Linda and all the Instructors, support each student and help all of them to embark on their own journey filled with all of the skills that she can possibly share. TTouch work is not only about changing the way we deal with horses, it is about changing the way we see, hear, listen and deal with our lives . . . changing the way we are with each other, one horse, one person at a time.

Our Method for > Horses > Success Stories

Workshop attendees comment!

"This line of work has opened up a new world of alternative  training which is sympathetic and supportive to the horse. The results were outstanding and immediate."
   – John

"TTOUCH has awakened me to a whole new (wonderful) world. I feel things and look at things (animals, people, etc.) in a renewed and understanding way. I myself feel different too. When in a situation I handle it much differently than before. I have stopped blaming the animal/person and begun to search for the real cause of the problem."  
   – Sharon Crement

"A novice can do the Tellington TTouch Method It's easy to make changes very quickly even for a novice person that doesn’t do the work as effectively as an experienced person. It’s not necessary to know the work perfectly.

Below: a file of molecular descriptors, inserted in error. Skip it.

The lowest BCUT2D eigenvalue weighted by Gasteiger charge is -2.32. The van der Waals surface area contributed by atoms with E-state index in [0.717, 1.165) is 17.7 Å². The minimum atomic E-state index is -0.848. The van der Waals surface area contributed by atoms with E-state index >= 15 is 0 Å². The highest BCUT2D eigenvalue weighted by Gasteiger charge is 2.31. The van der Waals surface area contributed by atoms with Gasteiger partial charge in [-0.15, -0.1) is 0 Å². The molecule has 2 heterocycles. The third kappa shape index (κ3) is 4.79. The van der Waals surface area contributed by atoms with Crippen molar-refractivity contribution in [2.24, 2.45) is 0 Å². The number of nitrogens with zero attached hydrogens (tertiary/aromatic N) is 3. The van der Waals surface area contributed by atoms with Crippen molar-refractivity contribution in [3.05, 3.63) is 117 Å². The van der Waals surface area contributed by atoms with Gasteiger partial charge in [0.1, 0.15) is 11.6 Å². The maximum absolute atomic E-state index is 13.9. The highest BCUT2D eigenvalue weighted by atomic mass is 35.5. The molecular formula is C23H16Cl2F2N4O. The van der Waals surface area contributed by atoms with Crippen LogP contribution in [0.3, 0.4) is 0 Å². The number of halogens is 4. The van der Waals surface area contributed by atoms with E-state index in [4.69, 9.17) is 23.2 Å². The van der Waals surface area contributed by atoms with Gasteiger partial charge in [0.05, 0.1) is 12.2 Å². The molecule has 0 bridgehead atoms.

"It's truly amazing to be able to make changes in an animal’s behavior, physical being or mental state, and have a reciprocation take place. For every animal I see being helped by TTouch, I always feel I have learned and changed in the process as well."   
   - Amanda L.

"The Tellington Method teaches me to be a partner with my horse so I can learn to be a team. It gives me the tools to LISTEN, OBSERVE, COMMUNICATE and then give back information to our animal friends so that they can teach me to become more effective. TTouch brings joy to my horse and me."
   – Amy Kendis

"This workshop has totally changed the way I view myself as a partner to my horse, our relationship and the relationship of the people and horses around me." 
   – Whitney Knauer

"The evening the clinic ended, my daughter was riding her Appaloosa mare (not at the clinic) in a drill team practice. The horse was a bit antsy and would not stand quietly. Rather than disciplining her as I have in the past, I spent a few minutes doing mouth work and some touches along her neck. She settled down immediately and stood quietly."
   – Denise Schoenladler